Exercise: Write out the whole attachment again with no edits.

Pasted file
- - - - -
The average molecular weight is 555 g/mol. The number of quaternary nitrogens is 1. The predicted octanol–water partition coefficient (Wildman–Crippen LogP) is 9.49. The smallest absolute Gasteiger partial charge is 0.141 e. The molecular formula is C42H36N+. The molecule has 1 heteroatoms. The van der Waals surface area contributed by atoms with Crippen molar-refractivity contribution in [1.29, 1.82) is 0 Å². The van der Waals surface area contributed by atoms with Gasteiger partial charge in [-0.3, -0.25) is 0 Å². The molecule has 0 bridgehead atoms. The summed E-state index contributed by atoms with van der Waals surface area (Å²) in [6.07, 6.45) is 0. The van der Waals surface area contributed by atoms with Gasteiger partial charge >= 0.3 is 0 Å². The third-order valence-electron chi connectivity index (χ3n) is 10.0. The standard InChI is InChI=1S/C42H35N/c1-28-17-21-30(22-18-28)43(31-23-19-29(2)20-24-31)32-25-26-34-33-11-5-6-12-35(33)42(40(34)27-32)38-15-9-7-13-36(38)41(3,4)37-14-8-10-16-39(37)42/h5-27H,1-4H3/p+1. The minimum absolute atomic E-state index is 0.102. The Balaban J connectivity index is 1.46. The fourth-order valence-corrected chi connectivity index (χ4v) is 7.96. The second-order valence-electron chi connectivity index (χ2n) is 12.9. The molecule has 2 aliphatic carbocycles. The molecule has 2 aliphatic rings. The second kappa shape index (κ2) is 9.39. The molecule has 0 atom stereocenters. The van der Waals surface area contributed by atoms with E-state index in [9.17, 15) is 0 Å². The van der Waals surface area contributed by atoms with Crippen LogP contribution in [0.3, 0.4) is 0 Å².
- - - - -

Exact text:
The average molecular weight is 555 g/mol. The number of quaternary nitrogens is 1. The predicted octanol–water partition coefficient (Wildman–Crippen LogP) is 9.49. The smallest absolute Gasteiger partial charge is 0.141 e. The molecular formula is C42H36N+. The molecule has 1 heteroatoms. The van der Waals surface area contributed by atoms with Crippen molar-refractivity contribution in [1.29, 1.82) is 0 Å². The van der Waals surface area contributed by atoms with Gasteiger partial charge in [-0.3, -0.25) is 0 Å². The molecule has 0 bridgehead atoms. The summed E-state index contributed by atoms with van der Waals surface area (Å²) in [6.07, 6.45) is 0. The van der Waals surface area contributed by atoms with Gasteiger partial charge >= 0.3 is 0 Å². The third-order valence-electron chi connectivity index (χ3n) is 10.0. The standard InChI is InChI=1S/C42H35N/c1-28-17-21-30(22-18-28)43(31-23-19-29(2)20-24-31)32-25-26-34-33-11-5-6-12-35(33)42(40(34)27-32)38-15-9-7-13-36(38)41(3,4)37-14-8-10-16-39(37)42/h5-27H,1-4H3/p+1. The minimum absolute atomic E-state index is 0.102. The Balaban J connectivity index is 1.46. The fourth-order valence-corrected chi connectivity index (χ4v) is 7.96. The second-order valence-electron chi connectivity index (χ2n) is 12.9. The molecule has 2 aliphatic carbocycles. The molecule has 2 aliphatic rings. The second kappa shape index (κ2) is 9.39. The molecule has 0 atom stereocenters. The van der Waals surface area contributed by atoms with E-state index in [9.17, 15) is 0 Å². The van der Waals surface area contributed by atoms with Crippen LogP contribution in [0.3, 0.4) is 0 Å².